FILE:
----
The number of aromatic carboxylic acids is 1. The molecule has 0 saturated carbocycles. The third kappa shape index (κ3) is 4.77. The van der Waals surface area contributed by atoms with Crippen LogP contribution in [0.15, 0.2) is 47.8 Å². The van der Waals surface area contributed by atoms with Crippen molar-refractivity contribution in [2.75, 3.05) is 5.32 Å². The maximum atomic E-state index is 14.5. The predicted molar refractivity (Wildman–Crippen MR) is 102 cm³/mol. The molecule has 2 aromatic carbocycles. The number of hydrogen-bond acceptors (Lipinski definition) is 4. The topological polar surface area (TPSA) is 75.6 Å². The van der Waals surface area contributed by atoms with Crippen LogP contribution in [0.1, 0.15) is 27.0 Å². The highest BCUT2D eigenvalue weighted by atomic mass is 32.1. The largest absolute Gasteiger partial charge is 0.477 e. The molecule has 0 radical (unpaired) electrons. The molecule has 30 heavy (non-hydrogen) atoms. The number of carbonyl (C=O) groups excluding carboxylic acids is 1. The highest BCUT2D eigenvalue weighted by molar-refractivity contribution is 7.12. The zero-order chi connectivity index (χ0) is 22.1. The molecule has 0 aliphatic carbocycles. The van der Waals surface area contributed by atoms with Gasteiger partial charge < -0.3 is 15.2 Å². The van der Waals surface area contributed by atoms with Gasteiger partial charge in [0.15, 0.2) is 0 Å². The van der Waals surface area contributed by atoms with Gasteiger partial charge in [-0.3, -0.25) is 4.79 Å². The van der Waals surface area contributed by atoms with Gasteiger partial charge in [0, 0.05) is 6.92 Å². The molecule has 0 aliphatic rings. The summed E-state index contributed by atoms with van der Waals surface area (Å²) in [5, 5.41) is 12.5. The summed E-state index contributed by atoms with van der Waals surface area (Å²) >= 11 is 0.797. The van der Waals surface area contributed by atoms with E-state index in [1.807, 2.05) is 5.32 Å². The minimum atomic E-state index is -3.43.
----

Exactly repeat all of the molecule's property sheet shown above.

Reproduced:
The number of aromatic carboxylic acids is 1. The molecule has 0 saturated carbocycles. The third kappa shape index (κ3) is 4.77. The van der Waals surface area contributed by atoms with Crippen LogP contribution in [0.15, 0.2) is 47.8 Å². The van der Waals surface area contributed by atoms with Crippen molar-refractivity contribution in [2.75, 3.05) is 5.32 Å². The maximum atomic E-state index is 14.5. The predicted molar refractivity (Wildman–Crippen MR) is 102 cm³/mol. The molecule has 2 aromatic carbocycles. The number of hydrogen-bond acceptors (Lipinski definition) is 4. The topological polar surface area (TPSA) is 75.6 Å². The van der Waals surface area contributed by atoms with Crippen LogP contribution in [0.1, 0.15) is 27.0 Å². The highest BCUT2D eigenvalue weighted by atomic mass is 32.1. The largest absolute Gasteiger partial charge is 0.477 e. The molecule has 0 radical (unpaired) electrons. The molecule has 30 heavy (non-hydrogen) atoms. The number of carbonyl (C=O) groups excluding carboxylic acids is 1. The highest BCUT2D eigenvalue weighted by molar-refractivity contribution is 7.12. The zero-order chi connectivity index (χ0) is 22.1. The molecule has 0 aliphatic carbocycles. The van der Waals surface area contributed by atoms with Gasteiger partial charge < -0.3 is 15.2 Å². The van der Waals surface area contributed by atoms with Gasteiger partial charge in [0.15, 0.2) is 0 Å². The van der Waals surface area contributed by atoms with Gasteiger partial charge in [-0.3, -0.25) is 4.79 Å². The van der Waals surface area contributed by atoms with Gasteiger partial charge in [0, 0.05) is 6.92 Å². The molecule has 0 aliphatic rings. The summed E-state index contributed by atoms with van der Waals surface area (Å²) in [5, 5.41) is 12.5. The summed E-state index contributed by atoms with van der Waals surface area (Å²) >= 11 is 0.797. The van der Waals surface area contributed by atoms with E-state index in [1.807, 2.05) is 5.32 Å². The minimum atomic E-state index is -3.43.